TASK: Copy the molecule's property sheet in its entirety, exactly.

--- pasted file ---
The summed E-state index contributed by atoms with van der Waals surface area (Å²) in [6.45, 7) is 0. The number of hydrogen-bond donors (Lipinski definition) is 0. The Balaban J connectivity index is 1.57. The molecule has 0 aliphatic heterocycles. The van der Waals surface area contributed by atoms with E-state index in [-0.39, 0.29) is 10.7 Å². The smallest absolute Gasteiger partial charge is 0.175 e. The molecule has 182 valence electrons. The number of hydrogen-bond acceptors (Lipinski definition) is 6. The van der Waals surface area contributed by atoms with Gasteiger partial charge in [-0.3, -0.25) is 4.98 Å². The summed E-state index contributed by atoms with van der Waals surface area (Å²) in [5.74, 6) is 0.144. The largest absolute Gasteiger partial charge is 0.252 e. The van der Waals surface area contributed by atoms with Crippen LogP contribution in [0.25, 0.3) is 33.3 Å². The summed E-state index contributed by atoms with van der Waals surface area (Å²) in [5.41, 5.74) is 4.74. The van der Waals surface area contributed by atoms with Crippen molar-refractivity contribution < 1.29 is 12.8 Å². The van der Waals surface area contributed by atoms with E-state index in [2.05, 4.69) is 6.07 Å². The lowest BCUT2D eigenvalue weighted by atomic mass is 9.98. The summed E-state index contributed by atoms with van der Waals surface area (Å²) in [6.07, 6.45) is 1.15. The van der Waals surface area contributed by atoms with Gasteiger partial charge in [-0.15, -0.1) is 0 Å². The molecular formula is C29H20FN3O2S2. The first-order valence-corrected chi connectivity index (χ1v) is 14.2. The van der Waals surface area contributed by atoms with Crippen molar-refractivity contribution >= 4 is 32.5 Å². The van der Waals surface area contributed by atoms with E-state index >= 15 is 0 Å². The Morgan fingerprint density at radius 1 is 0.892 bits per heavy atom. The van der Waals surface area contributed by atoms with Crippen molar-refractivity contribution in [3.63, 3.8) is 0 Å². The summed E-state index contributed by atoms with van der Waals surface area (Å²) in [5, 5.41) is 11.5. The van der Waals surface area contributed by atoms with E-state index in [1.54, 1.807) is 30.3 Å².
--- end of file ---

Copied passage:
The summed E-state index contributed by atoms with van der Waals surface area (Å²) in [6.45, 7) is 0. The number of hydrogen-bond donors (Lipinski definition) is 0. The Balaban J connectivity index is 1.57. The molecule has 0 aliphatic heterocycles. The van der Waals surface area contributed by atoms with E-state index in [-0.39, 0.29) is 10.7 Å². The smallest absolute Gasteiger partial charge is 0.175 e. The molecule has 182 valence electrons. The number of hydrogen-bond acceptors (Lipinski definition) is 6. The van der Waals surface area contributed by atoms with Gasteiger partial charge in [-0.3, -0.25) is 4.98 Å². The summed E-state index contributed by atoms with van der Waals surface area (Å²) in [5.74, 6) is 0.144. The largest absolute Gasteiger partial charge is 0.252 e. The van der Waals surface area contributed by atoms with Crippen LogP contribution in [0.25, 0.3) is 33.3 Å². The summed E-state index contributed by atoms with van der Waals surface area (Å²) in [5.41, 5.74) is 4.74. The van der Waals surface area contributed by atoms with Crippen molar-refractivity contribution < 1.29 is 12.8 Å². The van der Waals surface area contributed by atoms with E-state index in [2.05, 4.69) is 6.07 Å². The lowest BCUT2D eigenvalue weighted by atomic mass is 9.98. The summed E-state index contributed by atoms with van der Waals surface area (Å²) in [6.07, 6.45) is 1.15. The van der Waals surface area contributed by atoms with Gasteiger partial charge in [-0.15, -0.1) is 0 Å². The molecular formula is C29H20FN3O2S2. The first-order valence-corrected chi connectivity index (χ1v) is 14.2. The van der Waals surface area contributed by atoms with Crippen molar-refractivity contribution >= 4 is 32.5 Å². The van der Waals surface area contributed by atoms with E-state index >= 15 is 0 Å². The Morgan fingerprint density at radius 1 is 0.892 bits per heavy atom. The van der Waals surface area contributed by atoms with Crippen molar-refractivity contribution in [3.63, 3.8) is 0 Å². The summed E-state index contributed by atoms with van der Waals surface area (Å²) in [5, 5.41) is 11.5. The van der Waals surface area contributed by atoms with E-state index in [1.54, 1.807) is 30.3 Å².